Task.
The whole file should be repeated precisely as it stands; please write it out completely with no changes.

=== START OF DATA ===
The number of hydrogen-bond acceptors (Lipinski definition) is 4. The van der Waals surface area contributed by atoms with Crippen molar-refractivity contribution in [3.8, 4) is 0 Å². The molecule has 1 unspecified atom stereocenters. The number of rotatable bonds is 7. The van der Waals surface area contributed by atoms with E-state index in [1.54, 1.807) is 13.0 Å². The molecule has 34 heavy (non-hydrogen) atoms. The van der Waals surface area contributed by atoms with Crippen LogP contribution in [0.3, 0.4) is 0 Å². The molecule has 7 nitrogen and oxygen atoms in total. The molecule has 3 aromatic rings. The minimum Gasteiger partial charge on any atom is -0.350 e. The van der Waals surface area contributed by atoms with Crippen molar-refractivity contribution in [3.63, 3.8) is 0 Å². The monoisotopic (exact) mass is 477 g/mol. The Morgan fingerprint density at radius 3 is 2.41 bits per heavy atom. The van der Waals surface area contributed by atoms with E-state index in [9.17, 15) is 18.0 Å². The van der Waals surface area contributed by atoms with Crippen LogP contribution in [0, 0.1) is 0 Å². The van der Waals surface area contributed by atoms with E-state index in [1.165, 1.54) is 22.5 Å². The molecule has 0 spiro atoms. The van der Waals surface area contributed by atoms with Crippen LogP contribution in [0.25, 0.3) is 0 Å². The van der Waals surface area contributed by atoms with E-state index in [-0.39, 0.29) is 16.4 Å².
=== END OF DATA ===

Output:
The number of hydrogen-bond acceptors (Lipinski definition) is 4. The van der Waals surface area contributed by atoms with Crippen molar-refractivity contribution in [3.8, 4) is 0 Å². The molecule has 1 unspecified atom stereocenters. The number of rotatable bonds is 7. The van der Waals surface area contributed by atoms with E-state index in [1.54, 1.807) is 13.0 Å². The molecule has 34 heavy (non-hydrogen) atoms. The van der Waals surface area contributed by atoms with Crippen LogP contribution in [0.3, 0.4) is 0 Å². The molecule has 7 nitrogen and oxygen atoms in total. The molecule has 3 aromatic rings. The minimum Gasteiger partial charge on any atom is -0.350 e. The van der Waals surface area contributed by atoms with Crippen molar-refractivity contribution in [3.63, 3.8) is 0 Å². The monoisotopic (exact) mass is 477 g/mol. The Morgan fingerprint density at radius 3 is 2.41 bits per heavy atom. The van der Waals surface area contributed by atoms with E-state index in [9.17, 15) is 18.0 Å². The van der Waals surface area contributed by atoms with Crippen LogP contribution in [0, 0.1) is 0 Å². The van der Waals surface area contributed by atoms with E-state index in [1.165, 1.54) is 22.5 Å². The molecule has 0 spiro atoms. The van der Waals surface area contributed by atoms with Crippen LogP contribution in [0.25, 0.3) is 0 Å². The van der Waals surface area contributed by atoms with E-state index in [-0.39, 0.29) is 16.4 Å².